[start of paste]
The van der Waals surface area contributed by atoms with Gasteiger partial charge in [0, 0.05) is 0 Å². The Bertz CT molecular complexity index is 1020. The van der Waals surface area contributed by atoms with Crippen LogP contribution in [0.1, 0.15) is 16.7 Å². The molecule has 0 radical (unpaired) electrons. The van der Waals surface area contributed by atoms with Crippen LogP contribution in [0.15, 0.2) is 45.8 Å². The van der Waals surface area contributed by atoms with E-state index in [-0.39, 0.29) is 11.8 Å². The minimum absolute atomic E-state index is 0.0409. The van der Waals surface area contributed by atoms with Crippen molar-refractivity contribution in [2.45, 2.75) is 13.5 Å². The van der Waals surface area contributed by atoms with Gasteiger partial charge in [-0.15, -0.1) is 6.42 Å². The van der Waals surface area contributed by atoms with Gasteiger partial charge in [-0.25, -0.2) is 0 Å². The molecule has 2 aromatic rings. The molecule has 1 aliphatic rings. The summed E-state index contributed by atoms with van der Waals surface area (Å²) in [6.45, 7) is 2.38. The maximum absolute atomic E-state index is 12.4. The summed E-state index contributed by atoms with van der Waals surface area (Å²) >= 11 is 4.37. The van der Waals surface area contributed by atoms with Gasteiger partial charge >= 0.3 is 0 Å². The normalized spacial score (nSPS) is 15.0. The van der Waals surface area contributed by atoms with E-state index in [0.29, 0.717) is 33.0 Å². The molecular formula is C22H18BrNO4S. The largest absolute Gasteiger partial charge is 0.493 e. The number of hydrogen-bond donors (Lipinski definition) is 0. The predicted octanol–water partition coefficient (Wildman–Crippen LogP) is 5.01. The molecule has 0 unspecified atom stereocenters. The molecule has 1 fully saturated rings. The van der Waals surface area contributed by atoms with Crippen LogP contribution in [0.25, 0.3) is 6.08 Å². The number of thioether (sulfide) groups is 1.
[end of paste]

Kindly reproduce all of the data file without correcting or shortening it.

The van der Waals surface area contributed by atoms with Gasteiger partial charge in [0, 0.05) is 0 Å². The Bertz CT molecular complexity index is 1020. The van der Waals surface area contributed by atoms with Crippen LogP contribution in [0.1, 0.15) is 16.7 Å². The molecule has 0 radical (unpaired) electrons. The van der Waals surface area contributed by atoms with Crippen LogP contribution in [0.15, 0.2) is 45.8 Å². The van der Waals surface area contributed by atoms with E-state index in [-0.39, 0.29) is 11.8 Å². The minimum absolute atomic E-state index is 0.0409. The van der Waals surface area contributed by atoms with Crippen molar-refractivity contribution in [2.45, 2.75) is 13.5 Å². The van der Waals surface area contributed by atoms with Gasteiger partial charge in [-0.15, -0.1) is 6.42 Å². The van der Waals surface area contributed by atoms with Gasteiger partial charge in [-0.25, -0.2) is 0 Å². The molecule has 2 aromatic rings. The molecule has 1 aliphatic rings. The summed E-state index contributed by atoms with van der Waals surface area (Å²) in [6.45, 7) is 2.38. The maximum absolute atomic E-state index is 12.4. The summed E-state index contributed by atoms with van der Waals surface area (Å²) >= 11 is 4.37. The van der Waals surface area contributed by atoms with Gasteiger partial charge >= 0.3 is 0 Å². The normalized spacial score (nSPS) is 15.0. The van der Waals surface area contributed by atoms with E-state index in [0.29, 0.717) is 33.0 Å². The molecular formula is C22H18BrNO4S. The largest absolute Gasteiger partial charge is 0.493 e. The number of hydrogen-bond donors (Lipinski definition) is 0. The predicted octanol–water partition coefficient (Wildman–Crippen LogP) is 5.01. The molecule has 0 unspecified atom stereocenters. The molecule has 1 fully saturated rings. The van der Waals surface area contributed by atoms with Crippen LogP contribution in [0.25, 0.3) is 6.08 Å². The number of thioether (sulfide) groups is 1.